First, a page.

10 Things You Should Know About Disability, Race, and Health

  1. Disparities in health and life expectancy for minority people with with disabilities reflect broader trends of inequality in the U.S.
  2. People with disabilities confront complex and overlapping stereotypes, assumptions, and false beliefs regarding both disability and race, including when obtaining medical care.
  3. Blacks and Hispanics with disabilities self-report lower health outcomes than do their white peers.
  4. Race can literally determine survival.  In one study, the three factors most closely associated with increased mortality of children with Down syndrome were: a) low birth rate; b) presence of congenital heart defects; and c) race/ethnicity.
  5. Race can play a significant role in the diagnosis and subsequent treatment of a condition, such as in the case of mental illness.  Even when displaying the same symptoms, a Black patient is more likely to be diagnosed with schizophrenia while a White patient would be labeled with an affective disorder. (See here.)
  6. 48% of Black children with Autism Spectrum Disorders are also diagnosed with intellectual disabilities.  The number falls to 38% for Hispanic children and 25% for Whites. (For more, read this new report.)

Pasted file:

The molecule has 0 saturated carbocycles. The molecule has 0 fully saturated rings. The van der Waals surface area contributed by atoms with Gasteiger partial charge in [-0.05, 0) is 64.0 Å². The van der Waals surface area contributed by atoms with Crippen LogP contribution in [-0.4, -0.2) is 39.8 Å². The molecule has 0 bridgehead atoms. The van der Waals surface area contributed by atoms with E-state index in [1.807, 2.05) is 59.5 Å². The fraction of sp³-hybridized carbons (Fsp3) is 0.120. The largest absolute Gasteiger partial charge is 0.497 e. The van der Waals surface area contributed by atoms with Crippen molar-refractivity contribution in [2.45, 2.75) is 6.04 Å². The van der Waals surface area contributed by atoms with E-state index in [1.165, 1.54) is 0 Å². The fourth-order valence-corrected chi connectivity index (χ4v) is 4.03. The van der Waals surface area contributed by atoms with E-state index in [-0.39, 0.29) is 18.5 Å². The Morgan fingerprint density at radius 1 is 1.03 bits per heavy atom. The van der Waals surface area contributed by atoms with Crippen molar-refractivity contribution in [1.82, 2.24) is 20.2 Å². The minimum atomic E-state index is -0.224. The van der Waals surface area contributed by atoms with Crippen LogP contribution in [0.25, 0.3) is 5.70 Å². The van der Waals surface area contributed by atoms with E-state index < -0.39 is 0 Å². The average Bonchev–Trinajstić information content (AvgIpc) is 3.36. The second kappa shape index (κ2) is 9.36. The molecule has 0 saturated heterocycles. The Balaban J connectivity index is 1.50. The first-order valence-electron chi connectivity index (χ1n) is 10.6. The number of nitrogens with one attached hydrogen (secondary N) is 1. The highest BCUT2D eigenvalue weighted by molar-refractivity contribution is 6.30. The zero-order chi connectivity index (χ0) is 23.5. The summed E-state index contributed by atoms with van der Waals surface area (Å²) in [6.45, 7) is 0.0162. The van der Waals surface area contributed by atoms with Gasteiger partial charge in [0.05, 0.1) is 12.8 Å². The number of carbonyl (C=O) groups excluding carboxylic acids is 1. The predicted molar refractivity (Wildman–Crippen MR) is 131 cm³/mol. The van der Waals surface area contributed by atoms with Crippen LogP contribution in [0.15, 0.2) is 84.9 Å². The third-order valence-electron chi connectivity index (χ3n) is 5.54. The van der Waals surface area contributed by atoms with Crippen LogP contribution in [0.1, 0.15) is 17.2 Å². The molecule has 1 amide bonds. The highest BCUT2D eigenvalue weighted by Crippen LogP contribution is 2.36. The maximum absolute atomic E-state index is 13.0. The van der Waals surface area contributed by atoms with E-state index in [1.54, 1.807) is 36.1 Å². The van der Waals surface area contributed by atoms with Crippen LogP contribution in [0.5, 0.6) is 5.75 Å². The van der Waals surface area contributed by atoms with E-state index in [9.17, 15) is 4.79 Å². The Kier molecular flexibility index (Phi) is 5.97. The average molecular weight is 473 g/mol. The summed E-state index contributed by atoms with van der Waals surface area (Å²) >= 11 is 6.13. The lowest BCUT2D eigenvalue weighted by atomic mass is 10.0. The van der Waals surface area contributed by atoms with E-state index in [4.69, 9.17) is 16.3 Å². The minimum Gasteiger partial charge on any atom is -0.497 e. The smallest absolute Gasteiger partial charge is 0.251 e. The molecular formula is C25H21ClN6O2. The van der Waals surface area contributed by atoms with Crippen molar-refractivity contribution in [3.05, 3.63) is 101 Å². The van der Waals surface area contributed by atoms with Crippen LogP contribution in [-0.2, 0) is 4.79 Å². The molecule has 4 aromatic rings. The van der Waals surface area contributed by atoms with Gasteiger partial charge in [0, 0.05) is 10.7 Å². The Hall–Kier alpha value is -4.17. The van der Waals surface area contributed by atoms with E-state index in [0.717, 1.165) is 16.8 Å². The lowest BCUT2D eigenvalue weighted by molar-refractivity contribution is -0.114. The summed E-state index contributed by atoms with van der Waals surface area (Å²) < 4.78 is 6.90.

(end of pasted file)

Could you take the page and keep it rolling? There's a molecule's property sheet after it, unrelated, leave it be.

7. Race has no impact whatsoever on the severity of Down syndrome, nor does it determine an individual’s future functioning level.
  8. Among children with Down syndrome, racial disparities in survival emerge after the first year and continue to grow throughout childhood and adolescence.
  9. Lack of medical provider training is “pervasive.”  Research demonstrates the persistence of erroneous beliefs, such as the notion that people with disabilities do not feel pain in typical ways and thus do not need anesthesia.  (See this fantastic report for further information.)
  10. Remember: race is a social construct, not a biological or genetic category.  Race reflects history, power, and social organization, rather than any innate biological difference, role, or predestination.  In turn, racial health disparities for people with and without disabilities are social in nature and can be fixed.

6 thoughts on “10 Things You Should Know About Disability, Race, and Health

    • I don’t recall if it’s in that report or elsewhere, but the general thought is that the disparities are due to negative stereotypes and assumptions about different groups. I’m doing a lot of research on this topic now and can let you know if/when I find something more concrete. I would be curious to see how or if one sees similar racial health disparities regarding disability in Canada or, for that matter, Europe. I wonder how they might stack up against U.S. trends.

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